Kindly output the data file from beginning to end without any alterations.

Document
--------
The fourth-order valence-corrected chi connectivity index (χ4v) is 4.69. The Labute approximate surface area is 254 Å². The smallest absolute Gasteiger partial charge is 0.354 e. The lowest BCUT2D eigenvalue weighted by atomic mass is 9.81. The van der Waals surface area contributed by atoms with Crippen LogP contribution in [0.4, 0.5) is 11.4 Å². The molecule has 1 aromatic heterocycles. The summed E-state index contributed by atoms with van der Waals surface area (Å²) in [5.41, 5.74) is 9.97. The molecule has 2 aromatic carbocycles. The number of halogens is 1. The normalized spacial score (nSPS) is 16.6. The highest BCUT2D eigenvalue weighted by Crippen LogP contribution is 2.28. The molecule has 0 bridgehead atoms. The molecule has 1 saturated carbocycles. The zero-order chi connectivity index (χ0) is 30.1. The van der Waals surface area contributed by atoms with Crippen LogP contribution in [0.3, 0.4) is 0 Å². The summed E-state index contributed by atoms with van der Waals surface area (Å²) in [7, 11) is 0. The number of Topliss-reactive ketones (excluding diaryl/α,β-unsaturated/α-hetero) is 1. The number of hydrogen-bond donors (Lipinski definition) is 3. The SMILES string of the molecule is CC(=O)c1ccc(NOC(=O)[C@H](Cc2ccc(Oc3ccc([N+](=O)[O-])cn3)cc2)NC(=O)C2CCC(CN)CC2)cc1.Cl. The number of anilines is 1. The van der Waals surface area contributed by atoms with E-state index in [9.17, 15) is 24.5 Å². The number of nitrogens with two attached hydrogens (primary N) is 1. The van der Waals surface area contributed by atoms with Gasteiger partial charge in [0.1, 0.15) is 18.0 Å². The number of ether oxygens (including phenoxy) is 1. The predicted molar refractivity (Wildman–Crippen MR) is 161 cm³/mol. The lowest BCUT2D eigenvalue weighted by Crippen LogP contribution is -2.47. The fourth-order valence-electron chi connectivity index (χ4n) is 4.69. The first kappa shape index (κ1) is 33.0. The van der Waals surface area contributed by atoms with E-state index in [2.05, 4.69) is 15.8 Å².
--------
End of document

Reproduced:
The fourth-order valence-corrected chi connectivity index (χ4v) is 4.69. The Labute approximate surface area is 254 Å². The smallest absolute Gasteiger partial charge is 0.354 e. The lowest BCUT2D eigenvalue weighted by atomic mass is 9.81. The van der Waals surface area contributed by atoms with Crippen LogP contribution in [0.4, 0.5) is 11.4 Å². The molecule has 1 aromatic heterocycles. The summed E-state index contributed by atoms with van der Waals surface area (Å²) in [5.41, 5.74) is 9.97. The molecule has 2 aromatic carbocycles. The number of halogens is 1. The normalized spacial score (nSPS) is 16.6. The highest BCUT2D eigenvalue weighted by Crippen LogP contribution is 2.28. The molecule has 0 bridgehead atoms. The molecule has 1 saturated carbocycles. The zero-order chi connectivity index (χ0) is 30.1. The van der Waals surface area contributed by atoms with Crippen LogP contribution in [0.3, 0.4) is 0 Å². The summed E-state index contributed by atoms with van der Waals surface area (Å²) in [7, 11) is 0. The number of Topliss-reactive ketones (excluding diaryl/α,β-unsaturated/α-hetero) is 1. The number of hydrogen-bond donors (Lipinski definition) is 3. The SMILES string of the molecule is CC(=O)c1ccc(NOC(=O)[C@H](Cc2ccc(Oc3ccc([N+](=O)[O-])cn3)cc2)NC(=O)C2CCC(CN)CC2)cc1.Cl. The number of anilines is 1. The van der Waals surface area contributed by atoms with E-state index in [9.17, 15) is 24.5 Å². The number of nitrogens with two attached hydrogens (primary N) is 1. The van der Waals surface area contributed by atoms with Gasteiger partial charge in [0.1, 0.15) is 18.0 Å². The number of ether oxygens (including phenoxy) is 1. The predicted molar refractivity (Wildman–Crippen MR) is 161 cm³/mol. The lowest BCUT2D eigenvalue weighted by Crippen LogP contribution is -2.47. The fourth-order valence-electron chi connectivity index (χ4n) is 4.69. The first kappa shape index (κ1) is 33.0. The van der Waals surface area contributed by atoms with E-state index in [2.05, 4.69) is 15.8 Å².